Muslim candidate asked Islamophobic question during debate in Virginia
An Islamophobic debate question to a Muslim candidate in Virginia sparked condemnation and outrage on Tuesday night.
In the Democratic primary’s only televised debate for Lieutenant Governor, WJLA TV presenter Dave Lucas asked the Del state. Sam rasoul (D), the first lawmaker of the Muslim state of Virginia, to affirm his commitment to serving Virginians of all faiths.
“The Washington Post reported that your fundraising effort is ‘top of the class’, due to some out-of-state donors linked to Muslim advocacy groups. There’s nothing wrong with it, but it was, ”Lucas said. “Tell a little about your fundraising efforts and can you assure the Virginians that you will represent them all regardless of their faith and beliefs?”
“I’m proud to have a campaign that is 100% individual funded with the majority of contributors coming from Virginia,” Rasoul replied, ignoring the idea that anyone would question his principles because of his faith.
He then pivoted to highlight his support for campaign finance reform and his opposition to corruption, two central themes of his lineage speech and career in the state legislature.
“As the next lieutenant governor, you can count on me as a decisive vote to ensure that the interests of the people are represented more than any other special interest,” he said.
After the debate, Rasoul tweeted a photo of Virginia’s Statute for Religious Freedom, which the state legislature passed in 1786. The text of the statute is the only document hanging on the wall of the House of Delegates in Richmond.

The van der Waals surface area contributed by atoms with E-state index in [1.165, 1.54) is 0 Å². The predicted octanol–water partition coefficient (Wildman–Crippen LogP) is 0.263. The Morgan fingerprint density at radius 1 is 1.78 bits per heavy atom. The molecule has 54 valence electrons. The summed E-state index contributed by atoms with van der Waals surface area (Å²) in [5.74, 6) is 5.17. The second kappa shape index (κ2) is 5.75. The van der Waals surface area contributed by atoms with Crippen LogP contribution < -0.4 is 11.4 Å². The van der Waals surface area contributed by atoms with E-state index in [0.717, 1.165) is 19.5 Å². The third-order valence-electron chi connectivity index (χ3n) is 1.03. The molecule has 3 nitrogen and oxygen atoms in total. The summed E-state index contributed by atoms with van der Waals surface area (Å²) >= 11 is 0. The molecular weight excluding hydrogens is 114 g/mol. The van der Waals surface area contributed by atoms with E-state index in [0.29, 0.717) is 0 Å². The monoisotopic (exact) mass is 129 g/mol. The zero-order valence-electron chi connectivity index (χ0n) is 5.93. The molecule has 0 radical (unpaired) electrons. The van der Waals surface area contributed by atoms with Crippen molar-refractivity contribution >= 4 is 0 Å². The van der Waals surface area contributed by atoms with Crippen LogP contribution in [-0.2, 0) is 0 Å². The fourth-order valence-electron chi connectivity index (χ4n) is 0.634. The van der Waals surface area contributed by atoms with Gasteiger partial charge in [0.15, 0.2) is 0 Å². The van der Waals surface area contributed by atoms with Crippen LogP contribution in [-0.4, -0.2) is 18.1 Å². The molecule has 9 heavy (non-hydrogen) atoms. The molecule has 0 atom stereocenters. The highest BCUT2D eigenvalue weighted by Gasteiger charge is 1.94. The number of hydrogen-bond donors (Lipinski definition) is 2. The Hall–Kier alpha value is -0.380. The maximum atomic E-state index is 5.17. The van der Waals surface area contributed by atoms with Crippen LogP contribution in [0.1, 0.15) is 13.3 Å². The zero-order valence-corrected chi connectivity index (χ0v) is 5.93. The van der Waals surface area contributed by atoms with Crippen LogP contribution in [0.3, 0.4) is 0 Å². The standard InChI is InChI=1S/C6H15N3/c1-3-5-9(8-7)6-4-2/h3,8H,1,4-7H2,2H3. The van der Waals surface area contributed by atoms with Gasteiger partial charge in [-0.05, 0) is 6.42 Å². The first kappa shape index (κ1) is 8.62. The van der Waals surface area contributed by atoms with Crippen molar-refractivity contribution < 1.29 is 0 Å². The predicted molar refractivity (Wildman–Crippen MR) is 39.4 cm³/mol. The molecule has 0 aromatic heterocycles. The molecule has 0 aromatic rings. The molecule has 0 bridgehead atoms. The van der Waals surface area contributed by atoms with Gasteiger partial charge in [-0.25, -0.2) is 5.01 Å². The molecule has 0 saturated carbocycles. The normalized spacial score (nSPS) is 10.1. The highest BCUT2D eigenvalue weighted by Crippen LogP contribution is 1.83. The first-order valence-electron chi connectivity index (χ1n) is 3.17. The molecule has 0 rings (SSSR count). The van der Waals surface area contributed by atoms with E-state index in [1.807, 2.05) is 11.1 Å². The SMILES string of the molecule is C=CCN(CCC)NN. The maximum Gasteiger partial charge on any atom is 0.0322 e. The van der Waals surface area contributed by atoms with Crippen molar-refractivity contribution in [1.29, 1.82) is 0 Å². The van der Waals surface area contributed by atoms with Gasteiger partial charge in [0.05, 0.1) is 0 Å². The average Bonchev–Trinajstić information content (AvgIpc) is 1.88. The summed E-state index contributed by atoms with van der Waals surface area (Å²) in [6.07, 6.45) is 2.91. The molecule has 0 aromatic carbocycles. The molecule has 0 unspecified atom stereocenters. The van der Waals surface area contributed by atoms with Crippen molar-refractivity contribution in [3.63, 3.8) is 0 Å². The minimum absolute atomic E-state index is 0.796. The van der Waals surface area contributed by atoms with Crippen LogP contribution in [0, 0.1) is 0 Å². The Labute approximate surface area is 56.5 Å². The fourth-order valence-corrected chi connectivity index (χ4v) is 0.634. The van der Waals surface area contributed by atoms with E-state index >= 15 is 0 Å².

“American religious freedom began with the Statute for Religious Freedom in part because of the persecution of Baptists by Anglicans,” Rasoul written in the tweet. “We serve everyone. Of all faiths. We welcome you and love you for who you are. “
Lucas’ question referred to a Publish a story about Rasoul’s fundraising. It raised nearly $ 1.3 million, more than its competition. According to the article, Rasoul two main donors are Manal Fakhoury, board member of the Washington branch of the Council on American-Islamic Relations, and Mohannad Malas, a California real estate investor on the board of directors of the Orange County Islamic Foundation. Fakhoury has contributed over $ 74,000; Malas has contributed over $ 69,000.
Nothing in the Post article indicated that Virginians should be wary of Rasoul because of the financial support his campaign received from Muslim donors. actually, IIt is common for candidates for public office to receive donations from people living in other states. For example, in 2013, two-thirds of donations to Terry McAuliffe (D) and Ken Cuccinelli (R), the candidates for governor, comes from out of state.
If elected, Rasoul would be the first Muslim lieutenant governor in Virginia history and the highest elected official of the US Palestinian state in the country.
The Virginia Democratic Party chose the WJLA to host the debate because it was one of the few stations capable of hosting an in-person event in accordance with COVID-19 public health guidelines. Each candidate endorsed the broadcaster serving as host, and none of the questions were made available to the party beforehand, according to the state party.